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Voters head to the polls in the rural Iowa town of Murray in 2018. State officials said they won't have a new voter registration system up and running until after the 2020 elections.

Iowa will keep voter registration system that thwarted Russian hackers

Iowa's aging voter registration system, which the Russians unsuccessfully tried to hack in 2016, won't be replaced until after the 2020 elections, the secretary of state's office has confirmed.

The $7 million project to replace the 14-year-old system was launched last year. A spokesman for Republican Secretary of State Paul Pate said potential vendors will be contacted soon, to be followed by a formal bidding process.

Current and former state officials said they are confident that additional security measures that have been added should prevent intrusions.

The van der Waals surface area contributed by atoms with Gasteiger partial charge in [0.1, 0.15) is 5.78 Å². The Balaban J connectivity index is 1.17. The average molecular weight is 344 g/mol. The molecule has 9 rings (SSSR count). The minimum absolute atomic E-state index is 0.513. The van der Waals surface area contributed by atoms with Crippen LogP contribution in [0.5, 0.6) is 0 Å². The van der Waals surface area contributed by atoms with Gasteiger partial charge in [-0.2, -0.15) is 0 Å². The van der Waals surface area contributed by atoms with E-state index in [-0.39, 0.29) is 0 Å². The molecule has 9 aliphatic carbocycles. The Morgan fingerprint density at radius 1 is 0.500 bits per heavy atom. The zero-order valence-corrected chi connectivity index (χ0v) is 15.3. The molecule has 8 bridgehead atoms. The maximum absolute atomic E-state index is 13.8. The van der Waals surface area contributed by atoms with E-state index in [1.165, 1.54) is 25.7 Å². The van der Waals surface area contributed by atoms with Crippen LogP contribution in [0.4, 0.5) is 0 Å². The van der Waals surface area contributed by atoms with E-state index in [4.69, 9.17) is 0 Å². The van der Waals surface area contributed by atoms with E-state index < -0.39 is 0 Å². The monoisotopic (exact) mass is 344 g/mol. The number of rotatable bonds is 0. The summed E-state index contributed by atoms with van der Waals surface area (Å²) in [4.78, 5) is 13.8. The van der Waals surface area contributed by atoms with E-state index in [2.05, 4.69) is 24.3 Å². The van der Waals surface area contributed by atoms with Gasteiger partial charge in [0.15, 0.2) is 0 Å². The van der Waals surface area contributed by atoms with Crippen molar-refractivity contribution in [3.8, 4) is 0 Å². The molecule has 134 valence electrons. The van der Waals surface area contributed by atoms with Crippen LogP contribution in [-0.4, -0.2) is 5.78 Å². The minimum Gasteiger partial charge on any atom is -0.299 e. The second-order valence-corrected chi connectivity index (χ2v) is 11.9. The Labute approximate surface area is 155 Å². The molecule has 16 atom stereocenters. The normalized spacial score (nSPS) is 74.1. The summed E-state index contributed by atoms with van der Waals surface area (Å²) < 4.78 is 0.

But Linn County Auditor Joel Miller, a Democrat, told The Associated Press he worries the system is running on outdated technology and could be vulnerable. He said he is disappointed at the pace of the replacement project and the lack of information that election officials have received.

"There is a level of frustration," Miller said. "It's not upgraded, and we don't know what's going on with it."

Iowa's system, in place since 2006 and upgraded several times, contains data on Iowa's roughly 2 million registered voters. The state's six electoral votes seem destined to be intensely targeted by both sides again next year; Iowa has very narrowly voted for the popular vote winner in seven straight presidential elections.

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